The population of Philadelphia grew ever so slightly in the past decade, reversing a 50-year trend of decline, according to official census figures released today.
The number of people living in the city increased by 8,456 to 1,526,006, a rise of 0.6 percent.
Still, it's cause for celebration by government leaders and civic boosters, who have labored to lure people and businesses back to the city and stop the hemorrhage of population.
It suggests that Philadelphia's population may have stabilized, after decade upon decade of drops that began when Harry Truman was president.
Until today, graphs of the city's population showed the development of a classic bell curve - small wings on the sides, representing ascent and descent, with a huge bulge in the middle.
Starting in 1790, when the city had 54,388 residents, the population began 130 years of growth that would be stymied, only briefly, by the Great Depression. As economic calamity faded, Philadelphia resumed its march toward what would be its peak population of 2,071,605 in 1950.
After that, it was all downhill, as the city's industrial base shrank and white residents left for the suburbs. By 2000 the city had lost 554,055 people, a decline of 26.7 percent.
Also significant is that the increase in city population from 2000 to 2010 represents the Census Bureau's official, person by person count.
Unlike the bureau's annual estimates, which are based on samples and include various margins of error, the data released today is the government's complete count of the state population, broken down into municipalities and smaller tracts.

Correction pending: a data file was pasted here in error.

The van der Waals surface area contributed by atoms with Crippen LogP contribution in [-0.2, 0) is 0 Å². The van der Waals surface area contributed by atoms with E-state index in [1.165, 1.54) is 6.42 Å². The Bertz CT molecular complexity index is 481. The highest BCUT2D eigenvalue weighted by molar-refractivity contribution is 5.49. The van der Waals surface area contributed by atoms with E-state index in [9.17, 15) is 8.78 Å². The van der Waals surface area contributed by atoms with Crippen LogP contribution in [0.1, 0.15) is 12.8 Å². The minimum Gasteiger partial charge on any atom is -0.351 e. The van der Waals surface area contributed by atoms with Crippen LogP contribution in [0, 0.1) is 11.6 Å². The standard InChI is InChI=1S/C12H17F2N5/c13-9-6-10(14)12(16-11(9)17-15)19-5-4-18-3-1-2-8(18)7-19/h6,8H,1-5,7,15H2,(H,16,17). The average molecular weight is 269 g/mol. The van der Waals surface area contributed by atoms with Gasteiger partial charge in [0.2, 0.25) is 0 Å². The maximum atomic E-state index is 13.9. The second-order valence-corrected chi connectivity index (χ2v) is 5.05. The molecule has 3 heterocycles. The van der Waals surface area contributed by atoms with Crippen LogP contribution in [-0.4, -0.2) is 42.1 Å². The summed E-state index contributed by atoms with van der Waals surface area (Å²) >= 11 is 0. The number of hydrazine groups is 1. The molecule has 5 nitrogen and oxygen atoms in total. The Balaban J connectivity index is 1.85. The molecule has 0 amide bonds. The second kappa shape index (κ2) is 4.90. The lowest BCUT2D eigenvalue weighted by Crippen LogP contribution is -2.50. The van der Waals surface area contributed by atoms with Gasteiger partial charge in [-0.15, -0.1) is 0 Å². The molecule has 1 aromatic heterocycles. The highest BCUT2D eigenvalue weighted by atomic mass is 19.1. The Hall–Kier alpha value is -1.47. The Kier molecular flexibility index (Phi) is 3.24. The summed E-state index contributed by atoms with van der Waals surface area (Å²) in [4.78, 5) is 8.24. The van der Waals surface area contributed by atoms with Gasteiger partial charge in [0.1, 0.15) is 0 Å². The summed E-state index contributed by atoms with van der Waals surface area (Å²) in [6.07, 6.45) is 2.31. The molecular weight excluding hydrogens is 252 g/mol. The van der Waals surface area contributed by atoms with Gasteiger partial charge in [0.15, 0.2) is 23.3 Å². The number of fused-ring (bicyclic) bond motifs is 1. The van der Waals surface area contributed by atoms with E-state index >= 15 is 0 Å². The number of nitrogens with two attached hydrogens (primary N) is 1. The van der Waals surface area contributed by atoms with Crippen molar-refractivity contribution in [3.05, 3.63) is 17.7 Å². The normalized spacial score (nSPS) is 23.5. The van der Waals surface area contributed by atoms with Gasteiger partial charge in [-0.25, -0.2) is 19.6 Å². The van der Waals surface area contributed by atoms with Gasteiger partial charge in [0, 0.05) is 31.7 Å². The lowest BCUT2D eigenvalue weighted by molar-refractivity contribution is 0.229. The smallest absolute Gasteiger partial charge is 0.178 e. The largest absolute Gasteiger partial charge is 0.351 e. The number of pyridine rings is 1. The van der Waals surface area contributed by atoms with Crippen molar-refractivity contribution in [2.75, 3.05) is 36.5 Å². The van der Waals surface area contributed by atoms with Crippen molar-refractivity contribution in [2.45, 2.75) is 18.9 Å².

This initial release of data is limited to three categories: Population, race, and percentage of occupied housing.
Some observers suggested that Philadelphia was bound to see growth - many big cities are undergoing a resurgence, as young hipsters move into revived, post-industrial neighborhoods and senior citizens decide to move closer to museums, theaters and restaurants.
Many of the big cities cited in the initial release of data saw gains. But not every city grew, indicating that Philadelphia's gains are based on more than general trends.
Chicago lost 200,000 people, 6.9 percent of its population. Baltimore lost 30,000 people, 4.6 percent of its population.
Data for cities that best compare to Philadelphia, such as Boston, New York and Detroit, are not yet available.
Cities in the American south and west continued to expand, with San Antonio, Charlotte, Las Vegas, San Diego, Dallas and San Jose all seeing gains in population.